The United States has announced an expansion of its push to evacuate at-risk Afghan citizens from Afghanistan amid a surge in Taliban violence as a U.S. military pullout enters its final weeks.
The State Department said on August 2 that current and former Afghan employees of U.S.-based aid and development agencies and other relief groups that receive U.S. funding as well as of U.S.-based news organizations are now eligible for refugee status in the United States.
The move comes as Taliban militants continue their offensive to capture territory across Afghanistan since the U.S. and other foreign forces started their official withdrawal in May, with a planned U.S. completion date of August 31.
Employees and ex-employees of the U.S. government or NATO's military operation who don’t meet the criteria for a dedicated program for such workers are also included, the State Department said in a statement.
President Joe Biden has faced pressure from lawmakers and advocacy groups to aid Afghans at risk of Taliban retaliation because of their association with the United States during the 20-year war.
The creation of a “Priority 2” category for Afghans within the U.S. Refugee Admissions Program (USRAP) will cover Afghans and their immediate families who “may be at risk due to their U.S. affiliation” but are unable to get a Special Immigrant Visa because they did not work directly for the U.S. government or didn't hold their government jobs long enough.
The State Department said the addition means that “many thousands” of Afghans and their immediate families will now have the opportunity for permanent resettlement in the United States as refugees.
“The U.S. objective remains a peaceful, secure Afghanistan,” it said in a statement. “However, in light of increased levels of Taliban violence, the U.S. government is working to provide certain Afghans, including those who worked with the United States, the opportunity for refugee resettlement to the United States.”
To be eligible for the Priority 2 category, Afghans must be nominated by a U.S. government agency or by the most senior U.S. citizen employee of a U.S.-based media outlet or nongovernmental organization.
Applicants must leave Afghanistan to begin the adjudication process, which may take 12-14 months in a third country and the United States does not intend to support their departures or stays there. Some relief organizations expressed concern that it would potentially create a major hurdle for successful applicants.
"This is unacceptable, as several critical border crossing checkpoints are now under Taliban control and Afghanistan’s neighbors may not necessarily welcome these individuals and their families,” said InterAction, an umbrella organization for scores of international relief and development groups.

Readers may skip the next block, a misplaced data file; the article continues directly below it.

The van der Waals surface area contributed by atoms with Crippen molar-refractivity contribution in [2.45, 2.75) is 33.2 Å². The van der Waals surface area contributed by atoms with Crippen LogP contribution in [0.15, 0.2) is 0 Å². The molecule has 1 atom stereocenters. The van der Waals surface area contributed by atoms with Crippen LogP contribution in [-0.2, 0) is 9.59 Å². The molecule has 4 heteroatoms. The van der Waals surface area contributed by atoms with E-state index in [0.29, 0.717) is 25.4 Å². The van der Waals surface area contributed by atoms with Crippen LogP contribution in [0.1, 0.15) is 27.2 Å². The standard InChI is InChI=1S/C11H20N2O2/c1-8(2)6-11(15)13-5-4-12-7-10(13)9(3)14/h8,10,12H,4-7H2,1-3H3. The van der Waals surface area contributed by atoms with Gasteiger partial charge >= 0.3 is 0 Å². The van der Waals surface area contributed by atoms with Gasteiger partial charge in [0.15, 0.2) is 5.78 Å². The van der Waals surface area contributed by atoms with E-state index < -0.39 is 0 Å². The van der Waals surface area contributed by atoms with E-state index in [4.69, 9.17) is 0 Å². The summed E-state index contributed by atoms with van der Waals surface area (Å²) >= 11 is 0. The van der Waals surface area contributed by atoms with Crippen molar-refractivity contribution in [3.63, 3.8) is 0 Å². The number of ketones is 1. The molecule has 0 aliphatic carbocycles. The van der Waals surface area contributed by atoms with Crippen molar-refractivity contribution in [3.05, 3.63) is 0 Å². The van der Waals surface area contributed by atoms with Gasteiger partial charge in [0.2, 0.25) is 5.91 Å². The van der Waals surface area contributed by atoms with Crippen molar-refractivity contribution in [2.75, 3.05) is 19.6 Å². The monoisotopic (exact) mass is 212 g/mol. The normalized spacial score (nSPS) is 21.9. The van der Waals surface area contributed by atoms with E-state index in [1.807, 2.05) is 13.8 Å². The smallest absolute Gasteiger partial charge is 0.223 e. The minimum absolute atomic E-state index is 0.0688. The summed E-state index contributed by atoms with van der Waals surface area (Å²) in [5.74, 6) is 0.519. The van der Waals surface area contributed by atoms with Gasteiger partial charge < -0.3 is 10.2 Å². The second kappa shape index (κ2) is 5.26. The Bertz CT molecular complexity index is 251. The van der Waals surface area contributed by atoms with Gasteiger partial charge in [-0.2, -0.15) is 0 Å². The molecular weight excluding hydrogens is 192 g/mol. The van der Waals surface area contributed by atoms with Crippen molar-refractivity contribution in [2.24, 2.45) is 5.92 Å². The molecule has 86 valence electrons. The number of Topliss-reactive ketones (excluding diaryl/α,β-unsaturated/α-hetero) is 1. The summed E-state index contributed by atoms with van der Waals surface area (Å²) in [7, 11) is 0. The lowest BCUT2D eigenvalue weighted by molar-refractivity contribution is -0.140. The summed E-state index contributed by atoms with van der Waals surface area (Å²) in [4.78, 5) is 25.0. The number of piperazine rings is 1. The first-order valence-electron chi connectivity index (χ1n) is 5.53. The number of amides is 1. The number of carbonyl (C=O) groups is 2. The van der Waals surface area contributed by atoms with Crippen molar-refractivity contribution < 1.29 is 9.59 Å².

The first group of 221 Afghan Special Immigrant Visa applicants -- most of whom served as translators or did other work for U.S. troops or diplomats -- who cleared security vetting arrived in the United States on July 30 as some of 2,500 Afghans expected to reach the United States in the coming days.
Another 4,000 SIV applicants, plus their families, who have not yet cleared the security screening are expected to be relocated to third countries ahead of the completion of the U.S. pullout.
An estimated 20,000 Afghans have voiced interest in the program.
Biden has vowed that Afghans who helped the U.S. military will not be left behind.
"Those who helped us are not going to be left behind," Biden said at the White House on June 24, a day before he met with visiting Afghan President Ashraf Ghani and Abdullah Abdullah, the head of the country's High Council for National Reconciliation.
Administration officials have been cautious about discussing the relocation plans amid concerns about the advance of Taliban militants and the appearance of a mass exodus.
The looming exit of U.S. and international troops has created uncertainty, especially amid the Taliban’s recent gains on the ground. Some U.S. lawmakers have openly worried about the Taliban returning to power, recalling their treatment of women and girls under a strict version of Islam when they ruled from 1996-2001.
The Wall Street Journal has reported that a new U.S. intelligence report assesses that the Taliban could possibly capture Kabul within six months. The report was a revision of previous analyses said that Afghanistan’s government could stand for as long as two years after the troops leave.
Roughly 650 U.S. troops are expected to remain in Afghanistan to provide security for diplomats after the main American military force completes its withdrawal, AP quoted unidentified U.S. officials as saying on June 24.
According to the officials, several hundred additional American troops are to stay at Kabul’s international airport, potentially until September, to assist Turkish troops providing security, as a temporary move until a more formal Turkey-led security operation is in place.